medium_rare saidBut authors always advertise their themes as ‘unlimited possibilities’. It’s quite hard to justify the final price using this strategy because for the popular theme with 4 ‘stacks’ could be said to have just ‘4 extra themes’.
Here’s an idea – each extra ‘theme’ that people would like to include as part of their bundle adds $1 extra to the price tag. That way themes which have 66 extra demos would cost 66 extra dollars. This would help to regulate the situation and present the customer with a standardised way of differentiating the value in different products.
I think multipurpose themes should have a category of its own which costs at least USD10 to USD20 more than those with eCommerce capability, and each new supported or bundled plugin / platform (e.g. support for WPML, bundling with Visual Composer etc.) should add another few dollars. This pricing strategy would reflect what the theme can do, not what the author does for the theme.
ThemesDepot saidI guess this is probably the reason why they are handling VAT for us regardless of how they wish to call us ‘sellers’ based on whatever ‘reasons’ they can think of.
For UK users, read the last paragraph here. https://www.gov.uk/government/publications/vat-supplying-digital-services-to-private-consumers/vat-businesses-supplying-digital-services-to-private-consumersDigital portals, platforms, gateways and marketplaces If you supply e-services to consumers through an internet portal, gateway or marketplace, you need to determine whether you are making the supply to the consumer or to the platform operator. If the platform operator identifies you as the seller but sets the general terms and conditions, or authorises payment, or handles delivery/download of the digital service, the platform is considered to be supplying the consumer. They are therefore responsible for accounting for the VAT payment that is charged to the consumer.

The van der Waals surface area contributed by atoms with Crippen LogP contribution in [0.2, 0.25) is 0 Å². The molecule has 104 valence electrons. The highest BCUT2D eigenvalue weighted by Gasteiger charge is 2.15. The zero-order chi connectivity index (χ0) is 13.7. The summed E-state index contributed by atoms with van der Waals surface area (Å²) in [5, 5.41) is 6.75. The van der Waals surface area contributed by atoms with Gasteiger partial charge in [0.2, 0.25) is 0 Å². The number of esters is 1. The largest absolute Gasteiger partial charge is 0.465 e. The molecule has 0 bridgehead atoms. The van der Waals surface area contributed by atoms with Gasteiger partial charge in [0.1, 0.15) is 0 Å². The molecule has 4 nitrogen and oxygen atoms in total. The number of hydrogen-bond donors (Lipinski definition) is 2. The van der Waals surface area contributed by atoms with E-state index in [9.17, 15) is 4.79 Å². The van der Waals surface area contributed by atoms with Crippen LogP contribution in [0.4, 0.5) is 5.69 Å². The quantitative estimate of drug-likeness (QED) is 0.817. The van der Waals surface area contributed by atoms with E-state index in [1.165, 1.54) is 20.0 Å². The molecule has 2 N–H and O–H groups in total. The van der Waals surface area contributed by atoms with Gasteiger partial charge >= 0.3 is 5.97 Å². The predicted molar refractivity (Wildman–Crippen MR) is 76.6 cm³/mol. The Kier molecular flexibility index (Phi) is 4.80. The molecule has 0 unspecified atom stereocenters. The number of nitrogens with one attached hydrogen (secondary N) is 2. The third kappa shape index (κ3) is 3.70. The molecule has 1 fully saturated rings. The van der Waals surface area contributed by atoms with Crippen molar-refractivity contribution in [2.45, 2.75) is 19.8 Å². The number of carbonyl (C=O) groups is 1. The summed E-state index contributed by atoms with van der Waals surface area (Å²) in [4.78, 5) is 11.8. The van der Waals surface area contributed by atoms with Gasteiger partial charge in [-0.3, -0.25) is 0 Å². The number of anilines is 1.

I’m still open to more designers who’re interested
pudeco saidIt means there’s too many things which need improvements before the reviewer can give you more ‘specific’ problems in your theme which aren’t too obvious to the untrained eyes. Otherwise the reviewers would spend too much time on each item if they were to give detailed feedback for every item submitted to them, which would make the queue even longer because they’re obviously understaffed.
Thank you very much guys. Your help is really appreciated. “While I’d be able to provide feedback as to how to get this approved, I can only do after it has crossed a certain threshold, quality wise. ” what quality wise means ? we should add more elements, or improve elements ?
Hi, do you have any screenshot / live preview of its current state?
The fonts need to be changed. Also, you should use high resolution images in your demo. I see a lot of spacing issues and you should also improve on the hierarchy (i.e. how can the footer text be so huge, and that the titles are larger than headings?).
Those are just the obvious / major problems. You will also need to add more details to your design. Good luck.
Hi, I’m a HTML / WordPress theme developer and I’m looking for a web designer to partner up for new items, preferably someone who makes Swiss style / clean designs.
If you are interested, please send me an email via my profile page with some examples of your work done previously. The details about the collaboration can be discussed further.
Thank you and have a nice day!
revaxarts saidOr maybe the theme developers didn’t update theirs.
That’s why people should update their software!
According to security firm Sucuri, the malware uses a vulnerability in a slideshow plug-in called Slider Revolution. The Slider Revolution team has known about the vulnerability since September, but it looks like they failed to fix it before the security hole got crammed with steaming hot malware.